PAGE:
Assurance

Isaiah 32:17; Deuteronomy 28:66; 1 Thessalonians 1:5; Hebrews 10:22; Hebrews 6:11; Colossians 2:2
This word has in the Old Testament a different application from that which it has in the New Testament In the former it is “confidence or trust,” and agrees with the hopes of God’s earthly people in connection with the security in which Israel will dwell when restored to their land, when all their enemies shall have been put down by divine power: the effect of righteousness will be “quietness and assurance forever,” (Isa. 32:1717And the work of righteousness shall be peace; and the effect of righteousness quietness and assurance for ever. (Isaiah 32:17)): whereas in their disobedience they should fear day and night and have no assurance of their life (Deut. 28:6666And thy life shall hang in doubt before thee; and thou shalt fear day and night, and shalt have none assurance of thy life: (Deuteronomy 28:66)).
In the New Testament the Greek word πληροφορἰα implies “full assurance” and refers to eternal salvation. The gospel reaches a soul in power, and in the Holy Ghost and in “much full assurance” (1 Thess. 1:55For our gospel came not unto you in word only, but also in power, and in the Holy Ghost, and in much assurance; as ye know what manner of men we were among you for your sake. (1 Thessalonians 1:5)). We also meet with:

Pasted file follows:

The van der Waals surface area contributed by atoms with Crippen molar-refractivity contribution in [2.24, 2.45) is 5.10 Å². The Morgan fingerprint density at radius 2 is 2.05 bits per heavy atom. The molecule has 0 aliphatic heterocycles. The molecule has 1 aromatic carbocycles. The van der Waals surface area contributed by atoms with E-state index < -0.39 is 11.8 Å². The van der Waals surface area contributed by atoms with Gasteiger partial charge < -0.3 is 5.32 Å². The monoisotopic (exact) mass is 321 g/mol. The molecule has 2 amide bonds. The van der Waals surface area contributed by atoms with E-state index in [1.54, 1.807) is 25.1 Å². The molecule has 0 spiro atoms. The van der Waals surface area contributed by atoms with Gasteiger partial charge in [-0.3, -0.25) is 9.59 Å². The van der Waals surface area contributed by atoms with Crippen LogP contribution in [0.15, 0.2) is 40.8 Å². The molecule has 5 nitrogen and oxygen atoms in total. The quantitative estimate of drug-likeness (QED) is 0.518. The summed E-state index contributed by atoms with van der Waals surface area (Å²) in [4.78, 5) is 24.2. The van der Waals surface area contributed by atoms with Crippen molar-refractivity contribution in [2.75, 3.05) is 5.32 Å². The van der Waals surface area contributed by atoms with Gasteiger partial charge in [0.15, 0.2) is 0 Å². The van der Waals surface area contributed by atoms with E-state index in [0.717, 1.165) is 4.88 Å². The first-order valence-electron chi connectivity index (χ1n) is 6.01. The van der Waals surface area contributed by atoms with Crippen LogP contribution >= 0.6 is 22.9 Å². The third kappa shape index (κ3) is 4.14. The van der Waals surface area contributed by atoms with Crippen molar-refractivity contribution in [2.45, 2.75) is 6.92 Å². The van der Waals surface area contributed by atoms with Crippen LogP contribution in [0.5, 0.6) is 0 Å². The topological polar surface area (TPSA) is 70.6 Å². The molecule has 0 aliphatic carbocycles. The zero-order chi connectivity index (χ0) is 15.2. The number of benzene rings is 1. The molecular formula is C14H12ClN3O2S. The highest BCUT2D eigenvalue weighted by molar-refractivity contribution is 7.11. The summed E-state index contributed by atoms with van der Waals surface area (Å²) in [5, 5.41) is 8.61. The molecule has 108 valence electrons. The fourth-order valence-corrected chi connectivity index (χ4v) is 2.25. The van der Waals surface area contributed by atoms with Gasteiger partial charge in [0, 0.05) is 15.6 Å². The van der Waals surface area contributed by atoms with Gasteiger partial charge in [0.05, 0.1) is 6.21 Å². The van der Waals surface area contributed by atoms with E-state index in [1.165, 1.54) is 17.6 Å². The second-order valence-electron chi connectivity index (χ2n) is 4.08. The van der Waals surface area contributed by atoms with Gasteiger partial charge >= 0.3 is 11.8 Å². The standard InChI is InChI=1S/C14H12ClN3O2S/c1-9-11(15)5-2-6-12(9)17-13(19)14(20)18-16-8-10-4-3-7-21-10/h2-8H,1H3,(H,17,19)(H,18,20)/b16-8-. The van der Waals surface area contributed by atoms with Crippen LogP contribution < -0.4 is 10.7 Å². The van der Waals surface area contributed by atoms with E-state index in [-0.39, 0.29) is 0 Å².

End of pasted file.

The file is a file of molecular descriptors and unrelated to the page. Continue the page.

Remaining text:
1. the full assurance of faith (Heb. 10:2222Let us draw near with a true heart in full assurance of faith, having our hearts sprinkled from an evil conscience, and our bodies washed with pure water. (Hebrews 10:22)); the reception of God’s testimony respecting the work of Christ and the glory He now enjoys:
2. the full assurance of hope (Heb. 6:1111And we desire that every one of you do show the same diligence to the full assurance of hope unto the end: (Hebrews 6:11)), issuing in continued diligence of the saints in their work and labor of love: and